Constrained spherical deconvolution-based tractography and tract-based spatial statistics show abnormal microstructural organization in Asperger syndrome

TitleConstrained spherical deconvolution-based tractography and tract-based spatial statistics show abnormal microstructural organization in Asperger syndrome
Publication TypeJournal Article
Year of Publication2015
AuthorsRoine, U., J. Salmi, T. Roine, T. Nieminen-von Wendt, S. Leppämäki, P. Rintahaka, P. Tani, A. Leemans, and M. Sams
JournalMolecular Autism
Volume6
Pagination4
Abstract

Background: The aim of this study was to investigate potential differences in neural structure in individuals with Asperger syndrome (AS), high-functioning individuals with autism spectrum disorder (ASD). The main symptoms in AS are severe impairments in social interaction, and restricted or repetitive patterns of behavior, interests or activities. Methods: Diffusion weighted magnetic resonance imaging data was acquired for 14 adult males with AS and 19 age, gender and IQ-matched controls. Voxel-wise group differences in fractional anisotropy (FA) were studied with Tract-Based Spatial
Statistics (TBSS). Based on the results of TBSS, a tract-level comparison was performed with constrained spherical deconvolution (CSD)-based tractography, which is able to detect complex (e.g. crossing) fiber configurations. In addition, to investigate the relationship between the microstructural changes and the severity of symptoms, we looked for correlations between FA and Autism Spectrum Quotient (AQ), Empathy Quotient and Systemizing Quotient. Results: TBSS revealed widely distributed local increases in FA bilaterally in individuals with AS, most prominent in the temporal part of superior longitudinal fasciculus, corticospinal tract, splenium of corpus callosum, anterior thalamic radiation, inferior fronto-occipital fasciculus (IFO), posterior thalamic radiation, uncinate fasciculus and inferior longitudinal fasciculus (ILF). CSD-based tractography also showed increases in the FA in multiple tracts. However, only the difference in the left ILF was significant after a Bonferroni correction. These results were not explained by the complexity of microstructural organization, measured using the planar diffusion coefficient. In addition, we found a correlation between AQ and FA in the right IFO in the whole group. Conclusions: Our results suggest that there are local and tract-level abnormalities in WM microstructure in our homogenous and carefully characterized group of adults with AS, most prominent in the left ILF.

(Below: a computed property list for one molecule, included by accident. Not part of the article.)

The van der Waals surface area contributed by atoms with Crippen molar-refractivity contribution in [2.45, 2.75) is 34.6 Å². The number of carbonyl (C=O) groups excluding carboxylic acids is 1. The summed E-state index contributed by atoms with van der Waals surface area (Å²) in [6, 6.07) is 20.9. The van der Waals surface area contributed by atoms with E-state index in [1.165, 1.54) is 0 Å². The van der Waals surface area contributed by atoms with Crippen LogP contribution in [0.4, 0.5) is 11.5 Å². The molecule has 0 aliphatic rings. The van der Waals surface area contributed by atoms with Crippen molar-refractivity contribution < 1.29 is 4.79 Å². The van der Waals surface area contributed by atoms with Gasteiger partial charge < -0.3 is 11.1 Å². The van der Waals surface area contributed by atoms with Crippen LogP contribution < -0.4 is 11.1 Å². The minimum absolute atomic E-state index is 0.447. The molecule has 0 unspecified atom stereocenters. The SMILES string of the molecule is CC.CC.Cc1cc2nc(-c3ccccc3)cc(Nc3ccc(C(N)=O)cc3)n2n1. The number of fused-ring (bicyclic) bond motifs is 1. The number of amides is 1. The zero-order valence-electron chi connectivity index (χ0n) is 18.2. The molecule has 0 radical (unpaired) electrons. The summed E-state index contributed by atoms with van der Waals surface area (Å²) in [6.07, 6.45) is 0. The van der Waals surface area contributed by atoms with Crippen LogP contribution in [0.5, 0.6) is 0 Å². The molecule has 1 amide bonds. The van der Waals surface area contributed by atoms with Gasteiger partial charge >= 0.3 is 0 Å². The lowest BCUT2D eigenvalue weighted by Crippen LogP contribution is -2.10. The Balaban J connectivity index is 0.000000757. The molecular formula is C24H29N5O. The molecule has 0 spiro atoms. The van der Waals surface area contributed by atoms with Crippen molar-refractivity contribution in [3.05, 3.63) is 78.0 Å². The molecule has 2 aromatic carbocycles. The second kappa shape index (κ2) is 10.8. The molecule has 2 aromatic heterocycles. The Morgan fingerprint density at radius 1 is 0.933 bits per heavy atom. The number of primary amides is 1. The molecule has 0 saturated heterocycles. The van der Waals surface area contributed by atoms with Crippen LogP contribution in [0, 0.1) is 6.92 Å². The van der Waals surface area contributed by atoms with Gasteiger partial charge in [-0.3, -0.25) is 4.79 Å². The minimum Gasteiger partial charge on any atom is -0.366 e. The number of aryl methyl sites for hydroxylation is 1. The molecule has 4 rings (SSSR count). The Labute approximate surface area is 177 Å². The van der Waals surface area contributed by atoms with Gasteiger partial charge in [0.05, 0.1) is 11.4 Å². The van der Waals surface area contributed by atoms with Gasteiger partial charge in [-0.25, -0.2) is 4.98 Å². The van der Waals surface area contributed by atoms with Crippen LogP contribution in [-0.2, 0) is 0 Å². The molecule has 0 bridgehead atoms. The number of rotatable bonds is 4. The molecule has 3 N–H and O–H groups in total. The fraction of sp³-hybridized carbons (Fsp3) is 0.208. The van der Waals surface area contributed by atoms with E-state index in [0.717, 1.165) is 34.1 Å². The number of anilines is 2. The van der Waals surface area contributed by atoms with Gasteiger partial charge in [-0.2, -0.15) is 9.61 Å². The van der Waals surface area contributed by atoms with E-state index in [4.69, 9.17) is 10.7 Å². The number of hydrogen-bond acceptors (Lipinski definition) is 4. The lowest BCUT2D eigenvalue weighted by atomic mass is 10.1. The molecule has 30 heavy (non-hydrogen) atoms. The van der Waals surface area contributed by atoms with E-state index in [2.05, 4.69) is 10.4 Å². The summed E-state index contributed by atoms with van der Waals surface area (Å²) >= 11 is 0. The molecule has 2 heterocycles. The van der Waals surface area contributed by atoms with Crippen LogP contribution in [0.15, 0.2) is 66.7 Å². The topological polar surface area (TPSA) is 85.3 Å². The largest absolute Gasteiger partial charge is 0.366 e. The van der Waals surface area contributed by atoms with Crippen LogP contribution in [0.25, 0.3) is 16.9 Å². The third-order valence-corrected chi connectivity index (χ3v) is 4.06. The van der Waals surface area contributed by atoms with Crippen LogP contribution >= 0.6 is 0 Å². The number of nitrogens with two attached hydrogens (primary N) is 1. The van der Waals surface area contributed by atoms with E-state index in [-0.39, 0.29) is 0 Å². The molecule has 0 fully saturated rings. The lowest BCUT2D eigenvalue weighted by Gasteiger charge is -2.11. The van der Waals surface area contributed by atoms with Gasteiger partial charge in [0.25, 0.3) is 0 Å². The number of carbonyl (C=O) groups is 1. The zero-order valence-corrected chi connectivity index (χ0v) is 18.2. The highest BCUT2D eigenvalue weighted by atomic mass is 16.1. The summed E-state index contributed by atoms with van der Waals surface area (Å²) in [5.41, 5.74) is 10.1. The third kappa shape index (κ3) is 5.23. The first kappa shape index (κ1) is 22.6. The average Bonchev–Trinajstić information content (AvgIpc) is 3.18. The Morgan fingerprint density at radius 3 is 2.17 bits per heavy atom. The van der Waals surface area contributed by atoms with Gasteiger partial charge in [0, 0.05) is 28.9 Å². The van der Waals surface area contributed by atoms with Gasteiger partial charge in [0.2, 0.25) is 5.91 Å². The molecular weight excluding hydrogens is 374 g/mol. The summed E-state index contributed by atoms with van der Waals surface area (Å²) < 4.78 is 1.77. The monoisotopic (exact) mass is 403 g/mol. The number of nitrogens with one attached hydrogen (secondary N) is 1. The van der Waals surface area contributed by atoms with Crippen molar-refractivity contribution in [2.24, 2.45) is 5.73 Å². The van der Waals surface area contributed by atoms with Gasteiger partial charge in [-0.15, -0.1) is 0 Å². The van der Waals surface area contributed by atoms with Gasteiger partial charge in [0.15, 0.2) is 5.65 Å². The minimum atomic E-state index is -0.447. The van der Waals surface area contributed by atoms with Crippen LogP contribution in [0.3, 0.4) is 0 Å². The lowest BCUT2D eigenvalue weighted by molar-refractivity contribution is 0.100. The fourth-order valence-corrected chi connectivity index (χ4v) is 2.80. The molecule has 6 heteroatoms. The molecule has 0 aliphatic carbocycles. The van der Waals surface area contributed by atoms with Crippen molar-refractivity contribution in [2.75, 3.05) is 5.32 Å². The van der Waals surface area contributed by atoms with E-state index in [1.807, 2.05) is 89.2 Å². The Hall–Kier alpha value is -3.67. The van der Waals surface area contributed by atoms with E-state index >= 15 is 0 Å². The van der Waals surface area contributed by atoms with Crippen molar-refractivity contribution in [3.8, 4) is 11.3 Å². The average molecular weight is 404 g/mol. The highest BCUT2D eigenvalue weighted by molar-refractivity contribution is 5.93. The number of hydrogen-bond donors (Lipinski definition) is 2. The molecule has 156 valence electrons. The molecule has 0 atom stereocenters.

URLhttp://www.molecularautism.com/content/6/1/4
DOI10.1186/2040-2392-6-4